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Indian J Med Res. 2005 Sep;122(3):199-204.

Endosymbiotic Wolbachia of parasitic filarial nematodes as drug targets.

Author information

  • Department of Internal Medicine, Infectious Diseases Division,Washington University School of Medicine, St. Louis, MO 63110, USA. rrao@wustl.edu

Abstract

The parasitic nematodes Wuchereria bancrofti, Brugia malayi and B. timori cause a dreadful disease in humans known as lymphatic filariasis, which afflicts more than 120 million people worldwide. As per recent epidemiologic estimates on prevalence of W. bancrofti and B. malayi, about 428 million people are at risk, with 28 million microfilaria carriers and 21 million clinical cases spread out in 13 States and 5 Union Territories of India. The Indian subcontinent that comprises Bangladesh, India, Maldives, Nepal and Sri Lanka harbours 50 per cent of the world's lymphatic filarial disease burden. Recently, an endobacterium of Wolbachia species that belongs to the family Rickettsiaceae was found in all life cycle stages of these nematodes and the transmission is exclusively vertical through the embryonic stages of the female worms. People with filariasis have been exposed to these Wolbachia bacteria or their proteins by the natural killing of parasites. Wolbachia have also been identified occasionally in body fluids of infected patients. Evidence suggests that these Wolbachia are mutualistic symbionts and can be cured from the nematodes by several antibiotics having antirickettsial properties. Treatment of nematodes with tetracyclines affect Wolbachia and they get cleared from worm tissues; and this elimination causes reproductive abnormalities in worms and affect worm's embryogenesis, resulting in sterility. Although it is impractical, prolonged treatment with doxycycline significantly reduces the numbers of microfilaria in circulation, which is an important strategy to control transmission of filariasis by mosquito vectors. In this review, the current knowledge of Wolbachia as a drug target and potential ways to reduce the infection through anti-Wolbachia treatments is discussed.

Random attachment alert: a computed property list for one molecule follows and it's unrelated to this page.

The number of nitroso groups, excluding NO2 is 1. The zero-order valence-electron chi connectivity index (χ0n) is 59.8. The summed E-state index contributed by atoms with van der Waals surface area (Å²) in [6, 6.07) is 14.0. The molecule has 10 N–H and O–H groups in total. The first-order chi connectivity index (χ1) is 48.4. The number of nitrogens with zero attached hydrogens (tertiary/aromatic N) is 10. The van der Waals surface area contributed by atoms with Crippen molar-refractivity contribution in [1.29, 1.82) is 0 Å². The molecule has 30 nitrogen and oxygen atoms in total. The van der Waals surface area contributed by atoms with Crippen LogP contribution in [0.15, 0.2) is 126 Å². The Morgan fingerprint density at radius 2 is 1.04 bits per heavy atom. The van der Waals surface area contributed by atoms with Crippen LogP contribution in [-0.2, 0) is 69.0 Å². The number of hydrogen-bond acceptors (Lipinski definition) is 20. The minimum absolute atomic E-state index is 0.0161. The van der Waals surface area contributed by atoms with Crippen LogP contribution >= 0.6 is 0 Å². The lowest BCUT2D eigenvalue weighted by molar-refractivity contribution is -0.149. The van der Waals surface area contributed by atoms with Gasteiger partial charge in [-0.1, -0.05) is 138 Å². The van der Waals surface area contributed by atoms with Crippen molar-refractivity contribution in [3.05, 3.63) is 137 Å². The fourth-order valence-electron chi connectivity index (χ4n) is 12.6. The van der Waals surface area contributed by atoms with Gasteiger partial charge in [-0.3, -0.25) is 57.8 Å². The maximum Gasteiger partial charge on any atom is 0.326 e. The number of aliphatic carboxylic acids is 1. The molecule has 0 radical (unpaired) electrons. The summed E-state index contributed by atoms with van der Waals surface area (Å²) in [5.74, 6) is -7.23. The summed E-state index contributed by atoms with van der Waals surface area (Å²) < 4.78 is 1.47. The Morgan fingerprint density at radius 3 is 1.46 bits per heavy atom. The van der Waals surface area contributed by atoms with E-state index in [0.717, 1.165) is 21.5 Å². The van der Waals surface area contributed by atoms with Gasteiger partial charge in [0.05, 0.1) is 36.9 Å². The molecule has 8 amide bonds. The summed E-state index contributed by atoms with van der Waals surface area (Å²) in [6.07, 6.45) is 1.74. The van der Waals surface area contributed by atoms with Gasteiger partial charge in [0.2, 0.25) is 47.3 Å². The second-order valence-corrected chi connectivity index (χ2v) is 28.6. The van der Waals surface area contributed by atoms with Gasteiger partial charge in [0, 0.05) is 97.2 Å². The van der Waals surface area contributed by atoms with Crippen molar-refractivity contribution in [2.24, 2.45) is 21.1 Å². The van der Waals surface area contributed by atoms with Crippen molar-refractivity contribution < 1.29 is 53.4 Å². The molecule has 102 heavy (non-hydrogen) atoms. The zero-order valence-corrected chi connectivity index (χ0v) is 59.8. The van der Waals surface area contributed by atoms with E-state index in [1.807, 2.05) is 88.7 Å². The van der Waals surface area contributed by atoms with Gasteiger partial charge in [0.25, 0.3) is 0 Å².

PMID:
16251775
[PubMed - indexed for MEDLINE]
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